All this, of course, is not to say Fielding does not succeed: Tom Jones is surely entitled to the praise of an anonymous early admirer who called it 'on the whole the most lively book ever published. 4 But it is a very personal and unrepeatable kind

Bk. III, ch. 1; Bk. XVII, ch. 1.

'The Concept of Plot and the Plot of Tom Jones', Critics and Criticism Ancient and Modern ( Chicago, 1952), p. 639.

Preface, The Princess Casamassima.

Essay on the New Species of Writing Founded by Mr. Fielding, 1751, p. 43.

of success: Fielding's technique was too eclectic to become a permanent element in the tradition of the novel -- Tom Jones is only part novel, and there is much else -- picaresque tale, comic drama, occasional essay.

On the other hand, Fielding's departure from the canons of formal realism indicated very clearly the nature of the supreme problem which the new genre had to face. The tedious asseveration of literal authenticity in Defoe and to some extent in Richardson tended to obscure the fact that, if the novel was to achieve equality of status with other genres it had to be brought into contact with the whole tradition of civilised values, and supplement its realism of presentation with a realism of assessment. To the excellent Mrs. Barbauld's query as to the grounds on which he considered Richardson to be a lesser writer than Shakespeare, Coleridge answered that ' Richardson is only interesting'. 1 This is no doubt unfair as a total judgement on the author of Clarissa, but it indicates the likely limits of a realism of presentation: we shall be wholly immersed in the reality of the characters and their actions, but whether we shall be any wiser as a result is open to question.

Fielding brought to the genre something that is ultimately even more important than narrative technique -- a responsible wisdom about human affairs which plays upon the deeds and the characters of his novels. His wisdom is not, perhaps, of the highest order; it is, like that of his beloved Lucian, a little inclined to be easy-going and on occasion opportunist. Nevertheless, at the end of Tom Jones we feel we have been exposed, not merely to an interesting narrative about imaginary persons, but to a stimulating wealth of suggestion and challenge on almost every topic of human interest. Not only so: the stimulation has come from a mind with a true grasp of human reality, never deceived or deceiving about himself, his characters or the human lot in general. In his effort to infuse the new genre with something of the Shakespearean virtues Fielding departed too far from formal realism to initiate a viable tradition, but his work serves as a perpetual reminder that if the new genre was to challenge older literary forms it had to find a way of conveying not only a convincing impression but a wise assessment of life, an assessment that could only come from taking a much wider view than Defoe or Richardson of the affairs of mankind.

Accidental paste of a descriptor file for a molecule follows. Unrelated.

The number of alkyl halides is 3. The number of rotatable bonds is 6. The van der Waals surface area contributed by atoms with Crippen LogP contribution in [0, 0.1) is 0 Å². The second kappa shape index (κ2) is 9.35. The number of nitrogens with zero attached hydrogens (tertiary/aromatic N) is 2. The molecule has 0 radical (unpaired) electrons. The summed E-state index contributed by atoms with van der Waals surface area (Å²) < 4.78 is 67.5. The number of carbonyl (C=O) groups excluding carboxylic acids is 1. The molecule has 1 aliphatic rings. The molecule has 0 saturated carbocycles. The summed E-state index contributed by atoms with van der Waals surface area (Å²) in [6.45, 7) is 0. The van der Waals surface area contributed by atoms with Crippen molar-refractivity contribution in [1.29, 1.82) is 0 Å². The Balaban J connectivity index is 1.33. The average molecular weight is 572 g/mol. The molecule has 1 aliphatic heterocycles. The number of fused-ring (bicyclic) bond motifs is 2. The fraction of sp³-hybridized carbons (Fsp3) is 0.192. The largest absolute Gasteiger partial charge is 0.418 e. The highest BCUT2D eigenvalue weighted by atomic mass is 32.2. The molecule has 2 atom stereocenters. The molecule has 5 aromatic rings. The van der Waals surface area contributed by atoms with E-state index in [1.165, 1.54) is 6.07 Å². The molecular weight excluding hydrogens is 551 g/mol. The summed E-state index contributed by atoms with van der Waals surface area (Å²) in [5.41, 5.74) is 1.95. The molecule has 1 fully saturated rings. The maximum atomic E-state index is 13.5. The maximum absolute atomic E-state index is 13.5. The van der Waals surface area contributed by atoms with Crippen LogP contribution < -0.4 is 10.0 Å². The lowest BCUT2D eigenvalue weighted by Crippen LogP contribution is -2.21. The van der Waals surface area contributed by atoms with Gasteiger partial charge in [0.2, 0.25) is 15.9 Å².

Cit. Blanchard, Fielding, p. 316.

So, although we must agree with the tenor of Johnson's watch simile, we must also add that it is unfair and misleading. Richardson, no doubt, takes us deeper into the inner workings of the human machine; but Fielding is surely entitled to retort that there are many other machines in nature besides the individual consciousness, and perhaps to express his surprised chagrin that Johnson should apparently have overlooked the fact that he was engaged in the exploration of a vaster and equally intricate mechanism, that of human society as a whole, a literary subject which was, incidentally, much more consonant than Richardson's with the classical outlook which he and Johnson shared.